With budget airline Air Asia X recently announcing it will begin flights between Kuala Lumpur and Adelaide from late October, and Condé Nast Traveler magazine having awarded the Margaret River a rank in its Top 10 Friendliest Cities list for 2013, South Australia is fast becoming known as one of the best places in the country to visit. If you’re ready to explore this great state, then check out hotels in Adelaide and prepare to be wowed by what’s on offer in the capital city and its surrounds. To help you begin to get a feel for the region, read on for 10 fun facts about this friendly state but, before you leave make sure you pick up some souvenirs to take back home from sandysgifts.com.au! At affordable prices and great quality they’re gifts to take back to the family! Australia has so many amazing destinations for the traveler among us. Using travel companies similar to explorow.com cascading falls, Cairns Australia should be the first place you visit.
The First Australian Capital to Be Linked by Telegraph With London
In 1872, Adelaide was the first Australian capital city to be connected by telegraph with London. Before that time, the Australian colonies had to rely on ships to carry news and mail between Europe and “down under”, which typically took anywhere from two to five months to arrive. After a mammoth operation that took years to complete, the Overland Telegraph was finally finished on 22 August 1872. Charles Todd, the Superintendent of Telegraphs, sent the first official message from London to Adelaide that day and from then, the information travel time between London and Australia was effectively cut down to just over a week.
South Australia Is Known as the “Festival State”
Nicknamed the “Festival State”, South Australia prides itself on being an art and culture hub and holds multiple creative festivals throughout the year. Visitors to the state can enjoy events such as the Adelaide Festival, the Adelaide Film Festival, Feast Festival and Cabaret Festival. The popular WOMADelaide world music festival attracts international artists from all around the globe, while the Adelaide Fringe Festival is a premier, open-access event and the largest annual arts festival in the Southern Hemisphere.
Hahndorf, the Oldest Surviving German Settlement in Oz
Classified as the oldest surviving German settlement in Australia, the quaint town of Hahndorf is located in the Adelaide Hills, only a 20-minute drive from Adelaide’s CBD. With a main street lined by 100-year-old elm and plane trees and showcasing beautifully maintained and restored buildings throughout the area, the town retains its strong German heritage and a fun village feel.
South Australia Produces Half of Australia’s Wine Volume
If you love a tipple and appreciate the difference between a bold Qantas shiraz and a smooth merlot, then you’ll love visiting Australia’s wine capital. Producing near half of the country’s yearly wine total, South Australia is home to 18 different wine regions and more than 200 cellar doors, all within just an hour’s drive of Adelaide.
The World’s Opal Capital
Outback town Coober Pedy is known for its status as the biggest opal-producing area in the world. A fascinating town to add to any South Australian itinerary, Coober Pedy houses residents from more than 40 different countries, and at least half the population lives in underground accommodation in order to escape the region’s soaring summer temperatures.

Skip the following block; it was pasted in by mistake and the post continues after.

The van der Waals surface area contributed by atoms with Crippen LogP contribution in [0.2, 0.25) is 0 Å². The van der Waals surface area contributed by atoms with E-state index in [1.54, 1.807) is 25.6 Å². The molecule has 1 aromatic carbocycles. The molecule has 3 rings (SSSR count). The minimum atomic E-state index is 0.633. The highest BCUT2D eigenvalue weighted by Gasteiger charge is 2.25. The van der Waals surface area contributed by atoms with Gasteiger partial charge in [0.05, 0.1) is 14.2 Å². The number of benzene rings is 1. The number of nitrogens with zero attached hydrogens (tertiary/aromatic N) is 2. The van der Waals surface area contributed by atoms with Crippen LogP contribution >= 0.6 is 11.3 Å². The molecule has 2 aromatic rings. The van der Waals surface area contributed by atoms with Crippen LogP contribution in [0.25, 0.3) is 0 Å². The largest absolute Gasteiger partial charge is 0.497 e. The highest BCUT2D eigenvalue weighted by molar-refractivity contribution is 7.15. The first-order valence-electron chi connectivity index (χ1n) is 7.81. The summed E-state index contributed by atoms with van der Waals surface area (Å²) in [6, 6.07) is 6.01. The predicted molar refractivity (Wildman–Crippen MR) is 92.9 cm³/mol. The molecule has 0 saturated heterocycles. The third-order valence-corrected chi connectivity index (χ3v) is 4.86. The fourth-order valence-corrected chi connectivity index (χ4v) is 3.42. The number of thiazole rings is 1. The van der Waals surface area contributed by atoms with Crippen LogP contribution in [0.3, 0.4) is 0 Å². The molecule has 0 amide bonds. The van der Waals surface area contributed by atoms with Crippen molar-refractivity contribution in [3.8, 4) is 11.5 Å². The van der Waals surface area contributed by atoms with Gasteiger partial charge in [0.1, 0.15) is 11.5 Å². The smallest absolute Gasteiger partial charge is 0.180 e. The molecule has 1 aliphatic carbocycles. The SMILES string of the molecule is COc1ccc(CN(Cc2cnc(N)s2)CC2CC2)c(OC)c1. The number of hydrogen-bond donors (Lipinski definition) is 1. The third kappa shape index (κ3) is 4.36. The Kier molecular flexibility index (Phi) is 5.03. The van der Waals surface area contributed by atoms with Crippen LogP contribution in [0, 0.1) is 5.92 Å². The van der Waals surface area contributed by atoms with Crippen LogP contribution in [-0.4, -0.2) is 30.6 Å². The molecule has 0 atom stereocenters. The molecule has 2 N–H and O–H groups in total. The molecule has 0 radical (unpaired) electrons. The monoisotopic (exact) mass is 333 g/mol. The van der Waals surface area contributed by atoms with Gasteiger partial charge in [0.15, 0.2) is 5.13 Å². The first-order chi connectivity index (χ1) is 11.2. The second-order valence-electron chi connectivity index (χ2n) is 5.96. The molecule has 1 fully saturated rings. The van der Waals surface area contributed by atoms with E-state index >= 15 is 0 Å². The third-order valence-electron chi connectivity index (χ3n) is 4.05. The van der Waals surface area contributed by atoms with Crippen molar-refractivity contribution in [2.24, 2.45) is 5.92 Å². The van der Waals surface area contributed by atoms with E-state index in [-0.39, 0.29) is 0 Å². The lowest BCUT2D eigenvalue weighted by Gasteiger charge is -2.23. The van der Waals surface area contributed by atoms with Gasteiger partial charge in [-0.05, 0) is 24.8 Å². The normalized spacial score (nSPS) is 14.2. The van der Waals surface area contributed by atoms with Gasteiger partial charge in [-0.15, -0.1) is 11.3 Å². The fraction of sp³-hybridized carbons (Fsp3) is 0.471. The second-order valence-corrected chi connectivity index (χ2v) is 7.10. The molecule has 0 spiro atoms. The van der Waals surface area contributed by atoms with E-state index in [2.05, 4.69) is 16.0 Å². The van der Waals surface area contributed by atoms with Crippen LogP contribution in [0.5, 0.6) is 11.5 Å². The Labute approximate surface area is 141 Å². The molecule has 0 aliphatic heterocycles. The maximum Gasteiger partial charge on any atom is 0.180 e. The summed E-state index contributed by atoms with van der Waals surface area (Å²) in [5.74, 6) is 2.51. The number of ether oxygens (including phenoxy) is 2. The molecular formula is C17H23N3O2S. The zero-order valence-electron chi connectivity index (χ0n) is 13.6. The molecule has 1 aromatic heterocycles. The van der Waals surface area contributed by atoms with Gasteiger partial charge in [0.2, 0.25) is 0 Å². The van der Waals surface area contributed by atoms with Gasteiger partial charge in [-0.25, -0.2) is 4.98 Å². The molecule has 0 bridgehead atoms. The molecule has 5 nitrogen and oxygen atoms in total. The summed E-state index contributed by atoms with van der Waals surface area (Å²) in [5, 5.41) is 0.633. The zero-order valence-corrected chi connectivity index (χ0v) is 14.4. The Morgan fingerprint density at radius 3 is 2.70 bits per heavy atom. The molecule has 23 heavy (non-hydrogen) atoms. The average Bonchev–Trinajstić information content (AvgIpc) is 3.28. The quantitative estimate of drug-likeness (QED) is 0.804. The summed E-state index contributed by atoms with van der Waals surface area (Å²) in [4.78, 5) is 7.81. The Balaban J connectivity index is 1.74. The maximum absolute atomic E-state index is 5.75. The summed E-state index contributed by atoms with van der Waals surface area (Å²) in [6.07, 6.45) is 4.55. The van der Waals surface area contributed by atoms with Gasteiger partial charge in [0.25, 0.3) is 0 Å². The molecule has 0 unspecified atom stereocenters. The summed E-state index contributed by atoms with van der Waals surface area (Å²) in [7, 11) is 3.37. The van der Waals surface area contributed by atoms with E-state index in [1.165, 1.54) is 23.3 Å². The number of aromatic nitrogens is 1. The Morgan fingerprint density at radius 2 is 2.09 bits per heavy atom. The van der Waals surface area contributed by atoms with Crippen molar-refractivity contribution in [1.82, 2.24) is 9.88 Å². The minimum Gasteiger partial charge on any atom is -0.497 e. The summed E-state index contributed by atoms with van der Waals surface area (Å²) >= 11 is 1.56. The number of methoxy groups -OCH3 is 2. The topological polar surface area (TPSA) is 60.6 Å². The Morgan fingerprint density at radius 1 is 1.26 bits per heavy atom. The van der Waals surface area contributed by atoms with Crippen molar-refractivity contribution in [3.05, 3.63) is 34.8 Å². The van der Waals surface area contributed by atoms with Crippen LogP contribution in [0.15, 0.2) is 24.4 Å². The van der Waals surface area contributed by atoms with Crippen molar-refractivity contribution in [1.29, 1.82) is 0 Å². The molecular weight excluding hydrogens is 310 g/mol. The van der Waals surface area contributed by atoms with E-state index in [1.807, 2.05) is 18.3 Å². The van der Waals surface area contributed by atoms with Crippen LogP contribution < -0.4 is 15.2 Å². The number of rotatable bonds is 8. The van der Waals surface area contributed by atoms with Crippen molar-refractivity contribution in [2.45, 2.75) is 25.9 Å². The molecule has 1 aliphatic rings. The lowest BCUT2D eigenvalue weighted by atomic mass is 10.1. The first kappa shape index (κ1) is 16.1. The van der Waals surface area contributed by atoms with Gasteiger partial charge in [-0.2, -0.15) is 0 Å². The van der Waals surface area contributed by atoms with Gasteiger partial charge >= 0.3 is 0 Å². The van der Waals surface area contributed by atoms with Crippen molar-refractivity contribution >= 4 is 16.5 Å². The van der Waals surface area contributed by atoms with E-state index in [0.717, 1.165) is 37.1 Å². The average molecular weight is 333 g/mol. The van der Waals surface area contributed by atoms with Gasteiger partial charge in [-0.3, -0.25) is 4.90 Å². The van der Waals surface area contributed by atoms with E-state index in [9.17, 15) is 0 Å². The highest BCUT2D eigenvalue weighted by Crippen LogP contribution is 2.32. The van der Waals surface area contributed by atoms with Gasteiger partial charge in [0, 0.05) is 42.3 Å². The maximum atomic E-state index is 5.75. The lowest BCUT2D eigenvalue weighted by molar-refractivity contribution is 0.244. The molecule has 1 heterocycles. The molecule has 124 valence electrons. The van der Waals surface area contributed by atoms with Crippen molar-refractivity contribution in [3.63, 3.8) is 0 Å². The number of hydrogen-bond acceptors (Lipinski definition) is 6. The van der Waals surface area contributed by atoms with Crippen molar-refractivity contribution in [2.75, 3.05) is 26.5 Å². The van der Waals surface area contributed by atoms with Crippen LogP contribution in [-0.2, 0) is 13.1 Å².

Australia’s First Certified Organic Pizza Restaurant
With three locations in Adelaide, GoodLife is Australia’s first organic pizza bar certified by the National Association for Sustainable Agriculture Australia (NASAA). This means that all purchased ingredients are from a method of sustainable farming that does not use artificial fertilisers, pesticides or herbicides and has a Fair Trade approach as well.
South Australia is the driest state on the world’s driest continent — a fact that becomes evident on a visit to Lake Eyre National Park. This vivid, stark landscape is home to Australia’s largest salt lake and the lowest point in the whole country. The Lake Eyre basin covers one-sixth of the continent and stretches 144 kilometres long and 77 kilometres wide.
Australia’s third largest island, Kangaroo Island, is a spectacular area that is sometimes described as a “zoo without fences”. The island is a pristine wilderness and home to over 250 species of birds plus countless populations of native Australian animals. It also happens to be the only sanctuary in the world for Ligurian bees.
National Motor Museum
Australia’s most important collection of vintage motor cycles and cars is housed at the National Motor Museum at Birdwood, about 50 kilometres from Adelaide. The museum contains more than 300 classic vehicles and regularly hosts special events throughout the year.
The World’s Largest Cattle Station Is in South Australia
South Australia is also home to the world’s largest cattle station. At roughly 24,000 square kilometres, Anna Creek Station is larger even than Israel or Belgium, and eight times the size of the largest ranch in the United States.
Coober Pedy opal image by Dpulitzer (Own work) [CC-BY-SA-3.0 (http://creativecommons.org/licenses/by-sa/3.0)], via Wikimedia Commons
Koala on Kangaroo Island image by Cody Pope [CC-BY-SA-2.5 (http://creativecommons.org/licenses/by-sa/2.5)], via Wikimedia Commons
About the Author: Bianca Evans is a travel writer and historian who enjoys exploring Australia with her family. She loves to discover the best new tourist destinations around the country and frequently heads to South Australia for holidays.
Images by order:
header image courtesy of tim phillips